A literary voice revered globally for her poetic command and her commitment to civil rights has. Dr. Maya Angelou
A literary voice revered globally for her poetic command and her commitment to civil rights has. Dr. Maya Angelou (Baltimore Times)

Today’s Sources: 

* Canadian History Timeline – Canada’s Historical Chronology

* The Canadian Encyclopedia                            

* This Day In History – What Happened Today                                             

Author: John Fioravanti

I'm a retired History teacher (35 years), husband, father of three, grandfather of three. My wife, Anne, and I became business partners in December 2013 and launched our own publishing company, Fiora Books (, to publish my books. We have been married since 1973 and hope our joint business venture will be as successful as our marriage.

30 thoughts on “John’s Believe It Or Not… May 28th”

  1. John, sometimes your posts remind me of my age. I say to myself, I remember that, then I see the year. I don’t know how many of your fellow Canadians read your blog, but I am quite saddened that the man in the US White House continues to do harm to our valued relationships with allies. The bullying, lying and myopic transactional view of his is frustrating to watch and is far more damaging than tariffs, which are rarely, if ever a good idea.

    To show our adroit the man is with gaslighting, he has been able to convince his misinformed and uninformed base of followers, that Trudeau embodies what Trump in fact caused. I want Canadians to know I consistently reach out to Senators begging them to do their job and provide oversight. While no country is perfect, America has become less trustworthy and reliable. As I have said earlier, if we told US and allied soldiers who freed Berlin in 1945, that 73 years later, the two most visible leaders of the free world would be Germany and France with Japan being another top leader, they would not believe us.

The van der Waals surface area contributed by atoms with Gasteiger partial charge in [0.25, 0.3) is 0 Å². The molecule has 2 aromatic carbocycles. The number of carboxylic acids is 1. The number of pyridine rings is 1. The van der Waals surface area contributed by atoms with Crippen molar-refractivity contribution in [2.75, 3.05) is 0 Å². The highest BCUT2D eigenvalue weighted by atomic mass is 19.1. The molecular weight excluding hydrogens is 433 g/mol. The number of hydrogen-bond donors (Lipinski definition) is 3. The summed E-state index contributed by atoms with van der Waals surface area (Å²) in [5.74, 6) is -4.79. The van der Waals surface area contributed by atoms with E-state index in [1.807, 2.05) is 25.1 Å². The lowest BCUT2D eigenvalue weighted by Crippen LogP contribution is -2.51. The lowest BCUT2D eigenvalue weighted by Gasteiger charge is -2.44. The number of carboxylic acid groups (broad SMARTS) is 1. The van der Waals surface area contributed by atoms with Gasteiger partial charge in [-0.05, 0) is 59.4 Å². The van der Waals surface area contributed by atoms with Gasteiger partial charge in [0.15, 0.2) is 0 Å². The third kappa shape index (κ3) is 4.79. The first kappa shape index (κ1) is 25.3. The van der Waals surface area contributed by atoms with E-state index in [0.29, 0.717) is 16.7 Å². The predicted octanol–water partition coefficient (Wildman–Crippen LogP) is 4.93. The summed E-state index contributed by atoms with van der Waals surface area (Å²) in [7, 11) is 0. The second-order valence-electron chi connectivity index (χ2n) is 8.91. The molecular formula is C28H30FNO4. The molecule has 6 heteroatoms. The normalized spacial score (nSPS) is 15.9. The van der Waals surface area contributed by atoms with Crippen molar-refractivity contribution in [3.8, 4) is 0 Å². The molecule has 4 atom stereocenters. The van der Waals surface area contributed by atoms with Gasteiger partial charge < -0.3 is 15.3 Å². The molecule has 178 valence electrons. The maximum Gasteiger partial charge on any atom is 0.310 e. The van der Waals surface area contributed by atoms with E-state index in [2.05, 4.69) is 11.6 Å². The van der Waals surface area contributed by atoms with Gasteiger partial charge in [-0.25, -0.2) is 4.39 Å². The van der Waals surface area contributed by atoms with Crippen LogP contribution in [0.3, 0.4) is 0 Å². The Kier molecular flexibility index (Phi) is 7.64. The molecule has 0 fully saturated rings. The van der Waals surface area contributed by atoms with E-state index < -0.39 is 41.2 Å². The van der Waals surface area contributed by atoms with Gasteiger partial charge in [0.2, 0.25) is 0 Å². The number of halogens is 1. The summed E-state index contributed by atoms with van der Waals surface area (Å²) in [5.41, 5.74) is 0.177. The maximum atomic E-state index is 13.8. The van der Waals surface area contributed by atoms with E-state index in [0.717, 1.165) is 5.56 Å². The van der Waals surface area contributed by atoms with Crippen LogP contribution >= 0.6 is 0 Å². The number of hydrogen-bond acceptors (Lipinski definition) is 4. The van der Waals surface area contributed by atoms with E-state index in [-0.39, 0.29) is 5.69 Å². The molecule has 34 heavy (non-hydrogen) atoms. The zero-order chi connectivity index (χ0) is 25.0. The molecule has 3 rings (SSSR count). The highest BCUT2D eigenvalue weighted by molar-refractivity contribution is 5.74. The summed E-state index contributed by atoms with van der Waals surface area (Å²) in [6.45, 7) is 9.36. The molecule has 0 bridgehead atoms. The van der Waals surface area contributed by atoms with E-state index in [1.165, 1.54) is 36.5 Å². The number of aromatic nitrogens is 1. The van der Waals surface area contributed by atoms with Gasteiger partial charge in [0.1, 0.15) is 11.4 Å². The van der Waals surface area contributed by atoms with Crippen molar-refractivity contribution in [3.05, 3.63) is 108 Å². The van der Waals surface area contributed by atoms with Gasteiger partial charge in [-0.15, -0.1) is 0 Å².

Trump and his sycophants owe Trudeau, Canada and other members of the G7 a huge apology. Almost every Senator knows this, but now they need to do their job.


    Liked by 1 person

    1. Thank you very much, Keith. I’m very happy that you visit my blog. Most of my regular readers are from the USA and the UK – Canadians are in the minority. Some people might think that I include a Canadian story each day for my Canadian readers. Not so. I do it so my American readers may learn some things about Canada’s history.